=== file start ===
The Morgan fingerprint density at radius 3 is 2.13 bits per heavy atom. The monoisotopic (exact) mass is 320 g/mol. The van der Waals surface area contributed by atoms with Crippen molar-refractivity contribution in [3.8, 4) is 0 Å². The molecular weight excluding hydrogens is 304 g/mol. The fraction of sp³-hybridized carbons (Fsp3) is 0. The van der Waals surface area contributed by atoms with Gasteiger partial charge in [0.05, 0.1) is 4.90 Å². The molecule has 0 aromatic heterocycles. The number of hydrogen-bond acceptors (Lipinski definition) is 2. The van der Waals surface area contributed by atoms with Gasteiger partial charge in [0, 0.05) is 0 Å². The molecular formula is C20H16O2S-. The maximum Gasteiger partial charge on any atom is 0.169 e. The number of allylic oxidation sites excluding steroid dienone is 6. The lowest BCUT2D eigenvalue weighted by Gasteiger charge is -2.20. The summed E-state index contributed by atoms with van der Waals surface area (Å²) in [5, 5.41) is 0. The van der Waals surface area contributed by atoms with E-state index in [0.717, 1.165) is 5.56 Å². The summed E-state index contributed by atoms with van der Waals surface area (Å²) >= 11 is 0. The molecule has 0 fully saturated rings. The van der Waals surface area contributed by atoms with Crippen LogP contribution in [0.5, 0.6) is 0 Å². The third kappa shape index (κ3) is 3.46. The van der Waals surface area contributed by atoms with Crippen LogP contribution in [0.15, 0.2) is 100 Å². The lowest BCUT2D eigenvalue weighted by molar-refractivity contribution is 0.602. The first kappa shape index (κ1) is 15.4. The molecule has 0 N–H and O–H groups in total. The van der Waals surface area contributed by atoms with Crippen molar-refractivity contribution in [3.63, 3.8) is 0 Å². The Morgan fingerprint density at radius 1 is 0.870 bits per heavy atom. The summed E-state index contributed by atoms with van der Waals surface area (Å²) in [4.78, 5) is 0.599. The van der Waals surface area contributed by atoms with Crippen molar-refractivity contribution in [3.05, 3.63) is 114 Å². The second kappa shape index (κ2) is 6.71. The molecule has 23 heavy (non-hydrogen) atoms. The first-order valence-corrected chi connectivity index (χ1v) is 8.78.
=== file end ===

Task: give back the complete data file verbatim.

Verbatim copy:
The Morgan fingerprint density at radius 3 is 2.13 bits per heavy atom. The monoisotopic (exact) mass is 320 g/mol. The van der Waals surface area contributed by atoms with Crippen molar-refractivity contribution in [3.8, 4) is 0 Å². The molecular weight excluding hydrogens is 304 g/mol. The fraction of sp³-hybridized carbons (Fsp3) is 0. The van der Waals surface area contributed by atoms with Gasteiger partial charge in [0.05, 0.1) is 4.90 Å². The molecule has 0 aromatic heterocycles. The number of hydrogen-bond acceptors (Lipinski definition) is 2. The van der Waals surface area contributed by atoms with Gasteiger partial charge in [0, 0.05) is 0 Å². The molecular formula is C20H16O2S-. The maximum Gasteiger partial charge on any atom is 0.169 e. The number of allylic oxidation sites excluding steroid dienone is 6. The lowest BCUT2D eigenvalue weighted by Gasteiger charge is -2.20. The summed E-state index contributed by atoms with van der Waals surface area (Å²) in [5, 5.41) is 0. The van der Waals surface area contributed by atoms with E-state index in [0.717, 1.165) is 5.56 Å². The summed E-state index contributed by atoms with van der Waals surface area (Å²) >= 11 is 0. The molecule has 0 fully saturated rings. The van der Waals surface area contributed by atoms with Crippen LogP contribution in [0.5, 0.6) is 0 Å². The third kappa shape index (κ3) is 3.46. The van der Waals surface area contributed by atoms with Crippen LogP contribution in [0.15, 0.2) is 100 Å². The lowest BCUT2D eigenvalue weighted by molar-refractivity contribution is 0.602. The first kappa shape index (κ1) is 15.4. The molecule has 0 N–H and O–H groups in total. The van der Waals surface area contributed by atoms with Crippen molar-refractivity contribution in [3.63, 3.8) is 0 Å². The Morgan fingerprint density at radius 1 is 0.870 bits per heavy atom. The summed E-state index contributed by atoms with van der Waals surface area (Å²) in [4.78, 5) is 0.599. The van der Waals surface area contributed by atoms with Crippen molar-refractivity contribution in [3.05, 3.63) is 114 Å². The second kappa shape index (κ2) is 6.71. The molecule has 23 heavy (non-hydrogen) atoms. The first-order valence-corrected chi connectivity index (χ1v) is 8.78.